Understanding the solvation of an ion at the molecular level is a cornerstone of physical chemistry. For anions in water, the interactions are particularly complex, with some simple anions exhibiting surface activity. The most fundamental aqueous anion is the hydrated electron and it represents a benchmark for understanding solvation and electron-water interactions in solution. However, despite the hydrated electron’s apparent simplicity and its technological and scientific importance, it remains at the centre of much debate. Questions concerning its structure and solvation at interfaces are currently highly contentious. In this proposal, a number of complementary approaches are applied to the study of aqueous interfacial electrons with the aim of gaining a new understanding of the solvation structure, dynamics and reactivity of this species. Specifically, gas-phase clusters will be used as molecular-level laboratories to gain a fundamental understanding of the electron-water interactions as well as solvation motifs and dynamics. These will also be used to explore the reactivity of electrons bound at the interface of water with atmospheric and biologically pertinent molecules. In parallel to the cluster studies, dynamics and reactivity of the electron at the ambient water interface will also be studied using non-linear spectroscopy. Together, these studies will provide an in depth understanding of electron solvation and its importance as a reactive species at aqueous interfaces.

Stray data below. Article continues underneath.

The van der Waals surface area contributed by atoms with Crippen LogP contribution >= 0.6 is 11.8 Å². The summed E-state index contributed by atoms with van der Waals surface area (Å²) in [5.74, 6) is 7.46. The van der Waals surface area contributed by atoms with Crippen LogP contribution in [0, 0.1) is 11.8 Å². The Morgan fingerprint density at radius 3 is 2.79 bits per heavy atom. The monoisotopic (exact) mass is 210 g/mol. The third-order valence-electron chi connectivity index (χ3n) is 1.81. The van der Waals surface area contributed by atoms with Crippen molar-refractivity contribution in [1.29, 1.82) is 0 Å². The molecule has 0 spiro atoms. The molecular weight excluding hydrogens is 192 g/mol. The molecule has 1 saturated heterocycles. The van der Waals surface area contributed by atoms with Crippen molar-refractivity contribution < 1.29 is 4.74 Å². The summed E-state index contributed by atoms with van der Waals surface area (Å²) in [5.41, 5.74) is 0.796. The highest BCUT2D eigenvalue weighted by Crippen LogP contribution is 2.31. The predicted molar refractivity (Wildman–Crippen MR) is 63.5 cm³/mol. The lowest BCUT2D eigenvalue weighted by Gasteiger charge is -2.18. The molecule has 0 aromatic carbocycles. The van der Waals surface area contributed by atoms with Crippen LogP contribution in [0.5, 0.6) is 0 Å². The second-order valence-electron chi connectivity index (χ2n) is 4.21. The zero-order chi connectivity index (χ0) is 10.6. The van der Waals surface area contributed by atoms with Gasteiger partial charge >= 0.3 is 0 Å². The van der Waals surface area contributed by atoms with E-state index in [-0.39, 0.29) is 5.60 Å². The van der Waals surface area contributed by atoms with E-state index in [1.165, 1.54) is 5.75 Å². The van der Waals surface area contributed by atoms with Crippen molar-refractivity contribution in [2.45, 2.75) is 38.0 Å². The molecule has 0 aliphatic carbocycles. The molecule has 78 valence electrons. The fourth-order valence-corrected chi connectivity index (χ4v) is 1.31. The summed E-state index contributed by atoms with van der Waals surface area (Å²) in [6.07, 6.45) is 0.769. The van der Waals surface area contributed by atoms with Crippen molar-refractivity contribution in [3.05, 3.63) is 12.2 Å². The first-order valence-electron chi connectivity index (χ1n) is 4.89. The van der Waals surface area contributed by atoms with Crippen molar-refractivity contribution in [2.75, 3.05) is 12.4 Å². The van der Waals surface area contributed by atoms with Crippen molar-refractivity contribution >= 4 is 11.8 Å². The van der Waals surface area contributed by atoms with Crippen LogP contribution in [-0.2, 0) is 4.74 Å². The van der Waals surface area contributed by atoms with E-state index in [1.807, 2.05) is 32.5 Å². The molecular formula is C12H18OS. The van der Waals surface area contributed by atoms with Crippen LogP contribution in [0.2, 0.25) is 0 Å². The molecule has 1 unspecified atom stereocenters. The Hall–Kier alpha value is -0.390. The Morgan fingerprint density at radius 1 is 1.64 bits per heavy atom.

Call for proposal
See other projects for this call